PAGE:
The Dunkirk Story

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The Dunkirk Story
The History Channel  |  May 25, 2020

At just before 7pm on May 26, 1940, UK Prime Minister Winston Churchill authorised Operation Dynamo to commence. By the time the operation came to an end on the night of June 4th, a total of 338,226 Belgian, French and British soldiers had been rescued by a hastily assembled fleet of over 800 boats. The rescue was necessary because the British Expeditionary Force - or BEF, that had gone to assist its ally France, had been forced to retreat by the speed and ferocity of the German advance though Holland, Belgium and France. The Allied forces had been duped into thinking the main attack was coming from the north through Holland and Belgium, when in fact it came through the Ardennes, and succeeded in cutting the Allied armies in two. Now the BEF found itself surrounded on three sides by German forces, and with its back to the sea at Dunkirk.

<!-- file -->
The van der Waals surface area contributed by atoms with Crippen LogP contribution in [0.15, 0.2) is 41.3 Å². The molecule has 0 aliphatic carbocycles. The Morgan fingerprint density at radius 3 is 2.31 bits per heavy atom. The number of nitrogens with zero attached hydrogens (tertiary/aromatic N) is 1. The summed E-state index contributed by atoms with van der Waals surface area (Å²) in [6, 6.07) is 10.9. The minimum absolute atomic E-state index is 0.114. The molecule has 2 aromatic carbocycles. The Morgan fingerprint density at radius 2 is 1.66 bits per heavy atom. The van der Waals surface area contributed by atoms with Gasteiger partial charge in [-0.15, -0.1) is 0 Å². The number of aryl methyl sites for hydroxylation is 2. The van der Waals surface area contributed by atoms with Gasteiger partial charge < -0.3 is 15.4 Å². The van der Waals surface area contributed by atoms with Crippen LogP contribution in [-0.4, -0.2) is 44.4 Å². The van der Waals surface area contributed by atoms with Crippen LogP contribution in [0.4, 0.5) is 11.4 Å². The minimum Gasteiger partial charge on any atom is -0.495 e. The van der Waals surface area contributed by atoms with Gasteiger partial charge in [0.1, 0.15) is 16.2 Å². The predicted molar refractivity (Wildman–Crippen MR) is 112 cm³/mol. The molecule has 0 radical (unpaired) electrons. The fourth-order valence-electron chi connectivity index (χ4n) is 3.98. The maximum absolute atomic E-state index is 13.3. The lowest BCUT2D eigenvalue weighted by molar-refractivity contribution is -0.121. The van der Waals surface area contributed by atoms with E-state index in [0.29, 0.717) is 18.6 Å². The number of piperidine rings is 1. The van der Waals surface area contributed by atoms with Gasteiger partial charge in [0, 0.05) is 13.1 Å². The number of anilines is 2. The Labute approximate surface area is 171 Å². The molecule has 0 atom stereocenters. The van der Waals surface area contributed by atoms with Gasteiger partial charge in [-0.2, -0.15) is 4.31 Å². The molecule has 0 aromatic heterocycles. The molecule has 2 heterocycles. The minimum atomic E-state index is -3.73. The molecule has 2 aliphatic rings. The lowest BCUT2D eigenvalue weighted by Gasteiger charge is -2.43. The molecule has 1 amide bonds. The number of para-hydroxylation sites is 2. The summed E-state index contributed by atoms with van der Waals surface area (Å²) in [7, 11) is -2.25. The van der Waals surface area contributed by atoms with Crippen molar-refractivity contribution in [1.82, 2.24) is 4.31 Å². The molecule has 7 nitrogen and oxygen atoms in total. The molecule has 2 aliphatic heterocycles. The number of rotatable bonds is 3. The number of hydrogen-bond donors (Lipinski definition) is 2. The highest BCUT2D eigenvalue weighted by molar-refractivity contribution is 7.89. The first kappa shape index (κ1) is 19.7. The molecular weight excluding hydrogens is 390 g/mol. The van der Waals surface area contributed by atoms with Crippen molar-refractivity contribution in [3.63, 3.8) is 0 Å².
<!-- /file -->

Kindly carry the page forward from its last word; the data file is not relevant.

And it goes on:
At just before 7pm on May 26, 1940, UK Prime Minister Winston Churchill authorised Operation Dynamo to commence. By the time the operation came to an end on the night of June 4th, a total of 338,226 Belgian, French and British soldiers had been rescued by a hastily assembled fleet of over 800 boats. The rescue was necessary because the British Expeditionary Force - or BEF, that had gone to assist its ally France, had been forced to retreat by the speed and ferocity of the German advance though Holland, Belgium and France. The Allied forces had been duped into thinking the main attack was coming from the north through Holland and Belgium, when in fact it came through the Ardennes, and succeeded in cutting the Allied armies in two. Now the BEF found itself surrounded on three sides by German forces, and with its back to the sea at Dunkirk.

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